ALLS Independent Media Monitoring
Commentary of a Professor in Political Sciences Iraklii Khintba, Abkhaz State University and Centre for Humanitarian Programs on the Resolution 1832 (2011) of CE Parliamentary Assembly adopted on 4 October, 2011
Resolution 1832 (2011) of the CE Parliamentary Assembly «National sovereignty and statehood in contemporary international law: the need for clarification» produces a rather ambiguous impression. On the one hand, it resembles a synopsis of a lecture on international law and practice by virtue of the style and argumentation employed. On the other hand, one can easily detect elements of political propaganda masquerading under a veil of «scientific objectivity».
The Resolution, which in fact is just a recommendation, begins with the acknowledgment that there is «the lack of clear criteria for statehood and for lawful secession» and «the criteria for statehood remain a contentious issue in contemporary international law». The reader expects that further on the document will provide such criteria and clarifications. But unfortunately what follows is just a dogmatic argument on non-acceptance of secession as a form of national self-determination.
So the first question arises: why do they call for elaborating clear criteria and clarification of the issue, if their purpose is just reiterating old but still ambiguous and disputable arguments?
In the concluding part of the document, the PA «invites all member states to refrain from recognizing or supporting in any way the de facto authorities of territories resulting from unlawful secessions». If there is still no certainty on the issue of lawful secessions, how to determine that, for instance, the Abkhazian secession was unlawful? And why does the resolution call for non-recognition in the absence of the criteria for statehood? It proposes that «the criteria for statehood, including those for the emergence of new states by legal secession and the modalities of protection of national sovereignty and territorial integrity of states be examined thoroughly in the framework of a follow-up conference to the International Commission on Intervention and State Sovereignty». Great, but it has not yet been done. If they acknowledge the existence of a certain «legal gap», why not continue to refrain from politically propagandistic statements on the illegality of secessions and movements for self-determination in the region?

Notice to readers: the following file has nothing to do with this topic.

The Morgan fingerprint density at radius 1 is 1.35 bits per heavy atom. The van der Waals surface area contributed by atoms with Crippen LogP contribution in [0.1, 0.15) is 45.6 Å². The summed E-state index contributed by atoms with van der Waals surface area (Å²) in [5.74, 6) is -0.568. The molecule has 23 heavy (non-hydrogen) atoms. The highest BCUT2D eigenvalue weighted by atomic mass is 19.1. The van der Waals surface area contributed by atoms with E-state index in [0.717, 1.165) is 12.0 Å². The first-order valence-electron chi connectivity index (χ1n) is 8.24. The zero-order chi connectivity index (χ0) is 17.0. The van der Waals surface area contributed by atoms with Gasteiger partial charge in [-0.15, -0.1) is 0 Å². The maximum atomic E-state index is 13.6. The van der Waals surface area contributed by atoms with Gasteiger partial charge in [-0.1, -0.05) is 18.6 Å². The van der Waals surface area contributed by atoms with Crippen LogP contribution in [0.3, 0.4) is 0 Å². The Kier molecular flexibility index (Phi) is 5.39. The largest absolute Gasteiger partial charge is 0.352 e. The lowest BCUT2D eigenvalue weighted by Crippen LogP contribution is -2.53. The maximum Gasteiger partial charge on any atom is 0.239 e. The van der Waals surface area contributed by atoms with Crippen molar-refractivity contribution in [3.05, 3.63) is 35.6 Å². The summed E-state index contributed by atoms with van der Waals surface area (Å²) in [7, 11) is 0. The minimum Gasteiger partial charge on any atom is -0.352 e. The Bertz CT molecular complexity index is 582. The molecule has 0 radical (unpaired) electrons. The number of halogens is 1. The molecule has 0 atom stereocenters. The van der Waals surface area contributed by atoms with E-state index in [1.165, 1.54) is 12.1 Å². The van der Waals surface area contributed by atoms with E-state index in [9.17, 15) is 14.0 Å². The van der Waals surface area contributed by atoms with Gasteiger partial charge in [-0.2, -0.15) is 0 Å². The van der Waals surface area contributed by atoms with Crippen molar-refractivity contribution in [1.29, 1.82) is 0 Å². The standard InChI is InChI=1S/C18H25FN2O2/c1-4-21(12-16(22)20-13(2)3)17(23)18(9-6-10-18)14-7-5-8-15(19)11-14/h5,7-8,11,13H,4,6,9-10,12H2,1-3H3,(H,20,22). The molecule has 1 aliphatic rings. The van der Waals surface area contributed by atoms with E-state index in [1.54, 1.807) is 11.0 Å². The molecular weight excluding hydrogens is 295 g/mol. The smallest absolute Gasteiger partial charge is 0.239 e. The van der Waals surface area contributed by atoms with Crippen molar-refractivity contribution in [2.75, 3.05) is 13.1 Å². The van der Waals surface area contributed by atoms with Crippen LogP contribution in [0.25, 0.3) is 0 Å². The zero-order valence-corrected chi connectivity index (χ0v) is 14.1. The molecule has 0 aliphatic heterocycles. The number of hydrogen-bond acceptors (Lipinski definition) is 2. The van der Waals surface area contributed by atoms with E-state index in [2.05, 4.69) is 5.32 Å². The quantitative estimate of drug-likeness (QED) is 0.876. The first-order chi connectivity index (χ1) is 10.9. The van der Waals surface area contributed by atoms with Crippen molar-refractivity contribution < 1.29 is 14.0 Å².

The second question concerns the mechanisms or the machinery for resolving conflicts and other disputes stemming from aspirations of different identities in Europe. Why do the authors of the Resolution deliberately confuse the notions of cultural and political conflicts and ethno-political conflicts (ethno-territorial)?
The Resolution refers to the earlier document (Resolution 1334 (2003)), which was to clarify and legitimize the only way to resolve identity conflicts, i.e. autonomization and decentralization. And here again we encounter this substitution of notions. The conflicts they consider are political and primarily non-violent ones, caused by unjust distribution of power and economic gains. Groups that struggle for improving their structural conditions need to be distinguished from groups which have undergone violent wars and claim independence. Decentralization is appropriate for correcting structural inequities and empowering groups. But as an instrument to address strong ethnic and political conflicts it is hardly relevant .
This reluctance to acknowledge the different nature of conflicts in the region contributes to the low efficiency of European engagement in conflict-resolution and transformation-processes in the South Caucasus. For instance, the authors of the Resolution prefer to forget that the reason for the conflict between Georgia and Abkhazia is not what they call «Russian intervention» in 2008. The real reasons are Soviet quasi-federalism, which spurred ethno-nationalism, and the aggression of the illegitimate Georgian government against its own citizens and their state in 1992 (under the Soviet Constitution autonomous republics [such as Abkhazia] enjoyed the status of a state).
The only point that inspires confidence is the final provision of the Resolution «to analyze the origin and trends of self-determination movements by addressing the most salient factors, in particular instances of growing tensions among minority or ethnic groups». Europe does indeed need a far better understanding of the conflicts in the South Caucasus. Maybe this process will help the truth to come out, so that the conflicts are more properly addressed.